Implantable cardioverter defibrillator (ICD) functionality: Patient and family information for advanced decision-making

Loreena Hill, Sonja J McIlfatrick, Brian Taylor, L Dixon, Donna Fitzsimons

Research output: Contribution to journalArticle

Abstract

As the number of implantable cardioverter defibrillators (ICDs) implanted continues to rise, there is a growing challenge to ensure patients and family members are adequately equipped for involvement in future end-of-life decisions concerning their device. Objective: To explore patients', family members' and professionals' attitudes and understanding towards discussing ICD deactivation. Methods: Case study approach using qualitative interviews and framework analysis. A total of 29 qualitative interviews were undertaken, involving patients with a device, family members and healthcare professionals. Interviews were audio-recorded, transcribed verbatim and analysed using framework analysis. Data were triangulated with information obtained from the patients' medical records (n=10). Results: Three main themes: (1) Professionals were reluctant to engage in conversations concerning deactivation, particularly prior to implantation, believing this was in the patient's best interest. (2) Patients and family members had limited understanding of the implanted device and its functions. It was frequently perceived as 'life-saving' with any negativity of the shock experience seen as acceptable. (3) All patients wanted the opportunity to discuss deactivation when death was imminent, but were indecisive whether family members should be involved. Similarly, some patients felt the decision to deactivate rested solely with the medical profession while others felt it should be a joint decision between patient, family and clinical team. Conclusions: Patients and family members require improved communication and information concerning their future treatment plan and functionality of an ICD. A proactive approach to discuss deactivation would enable shared clinical decision-making in the advanced stages of illness.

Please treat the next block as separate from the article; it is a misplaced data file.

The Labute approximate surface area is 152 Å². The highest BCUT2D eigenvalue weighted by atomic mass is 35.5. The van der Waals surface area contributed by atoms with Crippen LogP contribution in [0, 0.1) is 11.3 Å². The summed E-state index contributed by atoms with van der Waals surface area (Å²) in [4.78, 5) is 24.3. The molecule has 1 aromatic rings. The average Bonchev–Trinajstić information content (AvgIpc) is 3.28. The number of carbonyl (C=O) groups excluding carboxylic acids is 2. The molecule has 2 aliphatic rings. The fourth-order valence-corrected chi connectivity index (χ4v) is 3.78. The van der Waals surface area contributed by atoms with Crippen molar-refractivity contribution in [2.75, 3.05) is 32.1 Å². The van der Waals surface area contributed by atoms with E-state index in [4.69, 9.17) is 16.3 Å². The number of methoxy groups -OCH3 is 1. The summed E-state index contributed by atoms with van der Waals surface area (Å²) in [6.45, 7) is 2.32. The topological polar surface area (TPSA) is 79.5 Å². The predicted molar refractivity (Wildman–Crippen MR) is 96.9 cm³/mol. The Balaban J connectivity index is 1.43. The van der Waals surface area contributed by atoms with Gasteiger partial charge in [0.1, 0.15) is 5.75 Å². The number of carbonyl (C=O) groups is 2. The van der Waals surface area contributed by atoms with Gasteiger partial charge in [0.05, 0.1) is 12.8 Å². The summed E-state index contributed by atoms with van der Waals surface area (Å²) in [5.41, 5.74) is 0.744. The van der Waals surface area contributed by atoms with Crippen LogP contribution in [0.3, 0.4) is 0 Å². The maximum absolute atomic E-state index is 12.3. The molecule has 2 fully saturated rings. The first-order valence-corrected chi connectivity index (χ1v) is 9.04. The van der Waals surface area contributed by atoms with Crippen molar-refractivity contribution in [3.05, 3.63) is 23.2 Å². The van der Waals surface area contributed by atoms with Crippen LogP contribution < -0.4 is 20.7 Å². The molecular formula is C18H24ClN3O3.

LanguageEnglish
Article numbere001835
Number of pages18
JournalBMJ Supportive and Palliative Care
Early online date26 Nov 2019
DOIs
Publication statusE-pub ahead of print - 26 Nov 2019

Fingerprint

Implantable Defibrillators
Decision Making
Interviews
Equipment and Supplies
Medical Records
Shock
Communication
Delivery of Health Care

Keywords

  • Chronic conditions
  • Clinical decisions
  • Quality of life
  • Supportive care
  • clinical decisions
  • supportive care
  • quality of life
  • chronic conditions

Cite this

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abstract = "As the number of implantable cardioverter defibrillators (ICDs) implanted continues to rise, there is a growing challenge to ensure patients and family members are adequately equipped for involvement in future end-of-life decisions concerning their device. Objective: To explore patients', family members' and professionals' attitudes and understanding towards discussing ICD deactivation. Methods: Case study approach using qualitative interviews and framework analysis. A total of 29 qualitative interviews were undertaken, involving patients with a device, family members and healthcare professionals. Interviews were audio-recorded, transcribed verbatim and analysed using framework analysis. Data were triangulated with information obtained from the patients' medical records (n=10). Results: Three main themes: (1) Professionals were reluctant to engage in conversations concerning deactivation, particularly prior to implantation, believing this was in the patient's best interest. (2) Patients and family members had limited understanding of the implanted device and its functions. It was frequently perceived as 'life-saving' with any negativity of the shock experience seen as acceptable. (3) All patients wanted the opportunity to discuss deactivation when death was imminent, but were indecisive whether family members should be involved. Similarly, some patients felt the decision to deactivate rested solely with the medical profession while others felt it should be a joint decision between patient, family and clinical team. Conclusions: Patients and family members require improved communication and information concerning their future treatment plan and functionality of an ICD. A proactive approach to discuss deactivation would enable shared clinical decision-making in the advanced stages of illness.",
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